7. The tax rates that apply to net capital gain are generally lower than the tax rates that apply to other income. For 2012, the maximum capital gains rate for most people is 15 percent. For lower-income individuals, the rate may be 0 percent on some or all of the net capital gain. Rates of 25 or 28 percent may apply to special types of net capital gain. These rates are set to expire on December 31, 2012. Starting in 2013 the maximum rate is scheduled to increase to 20 percent (10 percent for taxpayers in the 15% bracket).
8. If your capital losses exceed your capital gains, you can deduct the excess on your tax return to reduce other income, such as wages, up to an annual limit of $3,000, or $1,500 if you are married filing separately.
9. If your total net capital loss is more than the yearly limit on capital loss deductions, you can carry over the unused part to the next year and treat it as if you incurred it in that next year.
10. In 2011, a new form was introduced (Form 8949, Sales and Other Dispositions of Capital Assets) to calculate capital gains and losses and list all capital gain and loss transactions. Subtotals are then carried over to Schedule D (Form 1040), where gain or loss is calculated.
Give us a call us if you need more information about reporting capital gains and losses.
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You may be an injured spouse if you file a joint tax return and all or part of your portion of a refund was, or is expected to be, applied to your spouse's legally enforceable past due financial obligations. Here are seven facts about claiming injured or innocent spouse relief.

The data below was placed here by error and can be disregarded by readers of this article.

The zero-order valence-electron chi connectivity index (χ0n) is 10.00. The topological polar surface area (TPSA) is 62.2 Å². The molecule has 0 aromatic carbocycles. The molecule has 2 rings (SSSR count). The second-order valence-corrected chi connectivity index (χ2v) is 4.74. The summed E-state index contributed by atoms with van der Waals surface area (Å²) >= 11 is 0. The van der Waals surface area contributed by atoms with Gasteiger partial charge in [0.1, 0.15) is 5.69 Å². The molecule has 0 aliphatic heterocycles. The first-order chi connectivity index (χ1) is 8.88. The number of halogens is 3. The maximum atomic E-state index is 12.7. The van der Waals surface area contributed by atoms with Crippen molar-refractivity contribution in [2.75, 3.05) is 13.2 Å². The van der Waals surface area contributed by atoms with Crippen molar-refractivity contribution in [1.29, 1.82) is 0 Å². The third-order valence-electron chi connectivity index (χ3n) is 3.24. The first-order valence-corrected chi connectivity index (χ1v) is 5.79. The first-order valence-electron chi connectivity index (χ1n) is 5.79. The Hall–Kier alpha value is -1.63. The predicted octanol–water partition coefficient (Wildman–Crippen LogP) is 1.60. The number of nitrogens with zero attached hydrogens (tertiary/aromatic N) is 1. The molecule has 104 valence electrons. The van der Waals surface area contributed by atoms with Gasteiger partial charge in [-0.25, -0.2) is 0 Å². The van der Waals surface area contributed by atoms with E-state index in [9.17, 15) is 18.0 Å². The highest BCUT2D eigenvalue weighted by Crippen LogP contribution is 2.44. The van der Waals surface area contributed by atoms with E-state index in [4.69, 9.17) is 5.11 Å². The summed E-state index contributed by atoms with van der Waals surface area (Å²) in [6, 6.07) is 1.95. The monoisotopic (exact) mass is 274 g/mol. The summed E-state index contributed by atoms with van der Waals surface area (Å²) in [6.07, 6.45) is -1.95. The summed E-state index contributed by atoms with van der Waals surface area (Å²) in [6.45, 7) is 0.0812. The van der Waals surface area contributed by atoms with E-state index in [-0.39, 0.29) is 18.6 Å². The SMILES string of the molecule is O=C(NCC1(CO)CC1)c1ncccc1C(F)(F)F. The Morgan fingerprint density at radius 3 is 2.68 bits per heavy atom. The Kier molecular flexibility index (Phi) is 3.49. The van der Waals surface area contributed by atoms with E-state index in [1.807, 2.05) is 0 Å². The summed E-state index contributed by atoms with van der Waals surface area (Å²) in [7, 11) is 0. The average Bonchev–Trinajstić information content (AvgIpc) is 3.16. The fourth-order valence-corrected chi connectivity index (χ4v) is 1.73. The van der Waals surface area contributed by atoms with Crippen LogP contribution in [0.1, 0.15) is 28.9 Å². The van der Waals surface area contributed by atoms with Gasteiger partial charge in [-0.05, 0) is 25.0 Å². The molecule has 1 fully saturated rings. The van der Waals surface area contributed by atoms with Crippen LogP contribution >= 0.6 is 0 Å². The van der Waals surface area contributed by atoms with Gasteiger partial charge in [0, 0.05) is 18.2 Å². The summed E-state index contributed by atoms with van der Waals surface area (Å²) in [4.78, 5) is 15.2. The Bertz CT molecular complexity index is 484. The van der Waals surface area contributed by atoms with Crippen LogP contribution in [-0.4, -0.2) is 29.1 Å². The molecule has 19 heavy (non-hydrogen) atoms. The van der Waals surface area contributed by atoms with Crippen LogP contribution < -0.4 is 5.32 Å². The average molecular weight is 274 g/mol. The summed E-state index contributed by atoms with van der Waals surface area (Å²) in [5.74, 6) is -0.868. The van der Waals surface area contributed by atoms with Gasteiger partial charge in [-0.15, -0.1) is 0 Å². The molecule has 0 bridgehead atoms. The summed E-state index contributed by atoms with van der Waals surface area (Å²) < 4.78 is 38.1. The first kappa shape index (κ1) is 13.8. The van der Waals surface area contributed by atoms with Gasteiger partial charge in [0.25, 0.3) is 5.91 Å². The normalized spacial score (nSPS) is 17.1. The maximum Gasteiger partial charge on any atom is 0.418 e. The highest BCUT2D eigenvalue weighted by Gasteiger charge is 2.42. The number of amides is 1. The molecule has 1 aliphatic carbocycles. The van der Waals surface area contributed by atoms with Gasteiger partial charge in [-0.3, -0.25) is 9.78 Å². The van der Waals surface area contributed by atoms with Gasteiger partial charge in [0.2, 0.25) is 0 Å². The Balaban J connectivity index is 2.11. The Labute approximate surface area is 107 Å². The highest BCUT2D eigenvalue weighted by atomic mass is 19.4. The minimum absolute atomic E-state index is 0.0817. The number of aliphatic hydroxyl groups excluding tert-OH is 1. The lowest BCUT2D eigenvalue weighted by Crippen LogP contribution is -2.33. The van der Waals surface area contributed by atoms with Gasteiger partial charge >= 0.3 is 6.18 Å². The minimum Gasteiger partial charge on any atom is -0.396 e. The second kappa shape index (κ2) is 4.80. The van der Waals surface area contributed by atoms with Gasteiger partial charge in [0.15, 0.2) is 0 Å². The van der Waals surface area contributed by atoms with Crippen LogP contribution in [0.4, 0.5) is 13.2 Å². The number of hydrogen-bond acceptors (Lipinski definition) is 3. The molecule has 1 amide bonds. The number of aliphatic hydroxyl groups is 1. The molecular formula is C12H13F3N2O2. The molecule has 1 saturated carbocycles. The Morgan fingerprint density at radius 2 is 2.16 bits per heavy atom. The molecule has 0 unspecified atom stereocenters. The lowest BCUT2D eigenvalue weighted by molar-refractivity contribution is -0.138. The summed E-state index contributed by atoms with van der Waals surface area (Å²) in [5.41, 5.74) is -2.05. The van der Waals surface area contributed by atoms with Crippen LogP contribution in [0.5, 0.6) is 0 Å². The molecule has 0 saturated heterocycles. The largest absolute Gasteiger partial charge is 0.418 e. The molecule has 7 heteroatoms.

1. To be considered an injured spouse you must have paid federal income tax or claimed a refundable tax credit, such as the Earned Income Credit or Additional Child Tax Credit on the joint return, and not be legally obligated to pay the past-due debt.
2. Special rules apply in community property states. Give us a call for more information about the factors used to determine whether you are subject to community property laws.
3. If you filed a joint return and you're not responsible for the debt, but you are entitled to a portion of the refund, you may request your portion of the refund by filing Form 8379, Injured Spouse Allocation, which may be filed electronically with your original tax return or by itself after you receive an IRS notice about the offset. If you need assistance with this, please call us.
4. If you are claiming innocent spouse relief you must file form 8857, Request for Innocent Spouse Relief. This relief from joint liability applies only in certain limited circumstances. However, in 2011 the IRS eliminated the two-year time limit that applies to certain relief requests.